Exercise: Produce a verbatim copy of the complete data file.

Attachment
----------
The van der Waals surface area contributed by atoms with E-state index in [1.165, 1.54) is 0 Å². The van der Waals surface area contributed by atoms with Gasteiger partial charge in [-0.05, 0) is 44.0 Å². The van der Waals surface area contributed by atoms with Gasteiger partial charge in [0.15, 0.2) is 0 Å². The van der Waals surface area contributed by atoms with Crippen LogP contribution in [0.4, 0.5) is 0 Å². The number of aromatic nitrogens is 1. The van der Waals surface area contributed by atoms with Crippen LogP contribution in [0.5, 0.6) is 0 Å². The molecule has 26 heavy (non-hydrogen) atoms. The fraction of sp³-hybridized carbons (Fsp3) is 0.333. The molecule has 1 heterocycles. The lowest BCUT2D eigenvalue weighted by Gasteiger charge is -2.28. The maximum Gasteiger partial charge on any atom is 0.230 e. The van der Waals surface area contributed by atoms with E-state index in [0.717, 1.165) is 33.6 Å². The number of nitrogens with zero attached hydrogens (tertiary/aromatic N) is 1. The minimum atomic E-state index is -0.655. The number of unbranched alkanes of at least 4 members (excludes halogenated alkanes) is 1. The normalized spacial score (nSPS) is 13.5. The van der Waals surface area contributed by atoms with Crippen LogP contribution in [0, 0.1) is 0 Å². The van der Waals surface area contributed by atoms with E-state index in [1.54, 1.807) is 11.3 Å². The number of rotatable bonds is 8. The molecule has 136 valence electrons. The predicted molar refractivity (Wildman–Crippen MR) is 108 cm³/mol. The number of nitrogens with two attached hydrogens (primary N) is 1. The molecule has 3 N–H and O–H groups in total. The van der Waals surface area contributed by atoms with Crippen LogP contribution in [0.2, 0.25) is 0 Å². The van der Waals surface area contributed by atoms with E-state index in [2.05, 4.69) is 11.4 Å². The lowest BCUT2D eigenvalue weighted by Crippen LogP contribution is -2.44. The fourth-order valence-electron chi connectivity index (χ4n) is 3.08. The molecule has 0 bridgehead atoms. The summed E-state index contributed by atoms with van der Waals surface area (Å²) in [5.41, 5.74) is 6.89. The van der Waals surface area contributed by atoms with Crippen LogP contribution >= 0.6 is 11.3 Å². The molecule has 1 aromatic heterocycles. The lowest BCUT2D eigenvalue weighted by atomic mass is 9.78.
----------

The van der Waals surface area contributed by atoms with E-state index in [1.165, 1.54) is 0 Å². The van der Waals surface area contributed by atoms with Gasteiger partial charge in [-0.05, 0) is 44.0 Å². The van der Waals surface area contributed by atoms with Gasteiger partial charge in [0.15, 0.2) is 0 Å². The van der Waals surface area contributed by atoms with Crippen LogP contribution in [0.4, 0.5) is 0 Å². The number of aromatic nitrogens is 1. The van der Waals surface area contributed by atoms with Crippen LogP contribution in [0.5, 0.6) is 0 Å². The molecule has 26 heavy (non-hydrogen) atoms. The fraction of sp³-hybridized carbons (Fsp3) is 0.333. The molecule has 1 heterocycles. The lowest BCUT2D eigenvalue weighted by Gasteiger charge is -2.28. The maximum Gasteiger partial charge on any atom is 0.230 e. The van der Waals surface area contributed by atoms with E-state index in [0.717, 1.165) is 33.6 Å². The number of nitrogens with zero attached hydrogens (tertiary/aromatic N) is 1. The minimum atomic E-state index is -0.655. The number of unbranched alkanes of at least 4 members (excludes halogenated alkanes) is 1. The normalized spacial score (nSPS) is 13.5. The van der Waals surface area contributed by atoms with Crippen LogP contribution in [0, 0.1) is 0 Å². The van der Waals surface area contributed by atoms with E-state index in [1.54, 1.807) is 11.3 Å². The number of rotatable bonds is 8. The molecule has 136 valence electrons. The predicted molar refractivity (Wildman–Crippen MR) is 108 cm³/mol. The number of nitrogens with two attached hydrogens (primary N) is 1. The molecule has 3 N–H and O–H groups in total. The van der Waals surface area contributed by atoms with Crippen LogP contribution in [0.2, 0.25) is 0 Å². The van der Waals surface area contributed by atoms with E-state index in [2.05, 4.69) is 11.4 Å². The lowest BCUT2D eigenvalue weighted by Crippen LogP contribution is -2.44. The fourth-order valence-electron chi connectivity index (χ4n) is 3.08. The molecule has 0 bridgehead atoms. The summed E-state index contributed by atoms with van der Waals surface area (Å²) in [5.41, 5.74) is 6.89. The van der Waals surface area contributed by atoms with Crippen LogP contribution >= 0.6 is 11.3 Å². The molecule has 1 aromatic heterocycles. The lowest BCUT2D eigenvalue weighted by atomic mass is 9.78.